HIDDEN 100 Soma Basu spends some leisurely moments amidst birds, butterflies and blooms at Athoor
The unpaved road that deflects off the Palani Road from Sembatti crossing in Dindigul taluk makes me feel that I am going to encounter very few people on this journey. The crossroads at Athoor village also look deserted. It is early Sunday morning and that could be one of the reasons. But two kilometres down the narrow winding road, my vehicle is lost in a sea of humanity.
Left with no choice, I move at a snail’s pace with the crowd that is headed for the Sadayandi temple by the roadside.
I then speed up my drive through paddy, groundnut and chilli fields with emerald slopes full of cardamom trees forming a majestic backdrop.
A mild sun penetrates the veil of clouds and occasionally I steal a glimpse of a flock of birds flying across. After a few twists and turns on a heavily pebbled muddy tract, dotted with mango, banana, coconut and palm trees, I hit a dead end — a verdant valley surrounding the placid waters of the stunning 400 acre monsoon-fed Kamarajar Lake. This is quaint Athoor, largely free from visitors.
Around the brimming water body, there is a profusion of flowering shrubs attracting a variety of butterflies.
Magenta and white bougainvilleas, hollyhocks, zinnias and other flowers cascade down from well-manicured gardens that circle the lake.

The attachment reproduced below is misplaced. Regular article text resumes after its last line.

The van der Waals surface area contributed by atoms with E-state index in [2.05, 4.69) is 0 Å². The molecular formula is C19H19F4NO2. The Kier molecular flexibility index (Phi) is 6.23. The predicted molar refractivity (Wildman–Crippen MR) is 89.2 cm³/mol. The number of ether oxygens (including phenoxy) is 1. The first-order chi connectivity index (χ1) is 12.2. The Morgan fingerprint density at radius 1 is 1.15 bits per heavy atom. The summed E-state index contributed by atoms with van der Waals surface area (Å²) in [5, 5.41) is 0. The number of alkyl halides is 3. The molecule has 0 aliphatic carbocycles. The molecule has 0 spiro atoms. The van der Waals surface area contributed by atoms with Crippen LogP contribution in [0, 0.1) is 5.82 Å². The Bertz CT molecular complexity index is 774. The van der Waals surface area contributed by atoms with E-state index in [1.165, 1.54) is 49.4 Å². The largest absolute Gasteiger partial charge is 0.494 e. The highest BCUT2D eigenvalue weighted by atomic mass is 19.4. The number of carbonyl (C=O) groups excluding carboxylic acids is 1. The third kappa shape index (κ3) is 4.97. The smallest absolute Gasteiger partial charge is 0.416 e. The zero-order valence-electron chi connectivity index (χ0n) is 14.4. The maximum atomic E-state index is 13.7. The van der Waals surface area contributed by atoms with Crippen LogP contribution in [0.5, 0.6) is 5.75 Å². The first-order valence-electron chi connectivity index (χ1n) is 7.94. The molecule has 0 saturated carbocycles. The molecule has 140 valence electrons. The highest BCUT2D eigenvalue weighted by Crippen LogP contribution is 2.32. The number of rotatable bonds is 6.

Suddenly I hear the tinkle of bicycle bells and a group of foreigners cycle past me. I am already lost in the idyllic rustic setting where the only other sound is that of chirping birds. The raspy and whiney sounds of crickets and cicadas add to the avian orchestra.
Almost from nowhere a coracle appears in the middle of the water navigated by a lone boatman. He offers me a ride for Rs. 100. I hop on for a lazy float with an eye on the morning sun piercing the mist on the mountain top. The lake turns incandescent.
There are plenty of water birds around the lake. A variety of hardwood and marsh provide good birding habitat and you are up close with 160 varieties of birds here including 35 migratory species.
As I follow the trail, I see humming birds, peacocks, waterfowl, egrets, woodpeckers, sun birds, painted and adjutant storks, kingfishers, herons, cranes, warblers, eagles and a variety of ducks. But there are more and Athoor is a real treat for the bird lover.
By now, the group of foreigners returns, each carrying big garbage bags full of plastic bottles and wrappers from around the temple.
Incidentally, each of them owns and runs a resort around the lake. “We practise responsible tourism,” they shout out to me. It is this hard task of maintaining the region as a “zero waste zone” that adds to the beauty of Athoor.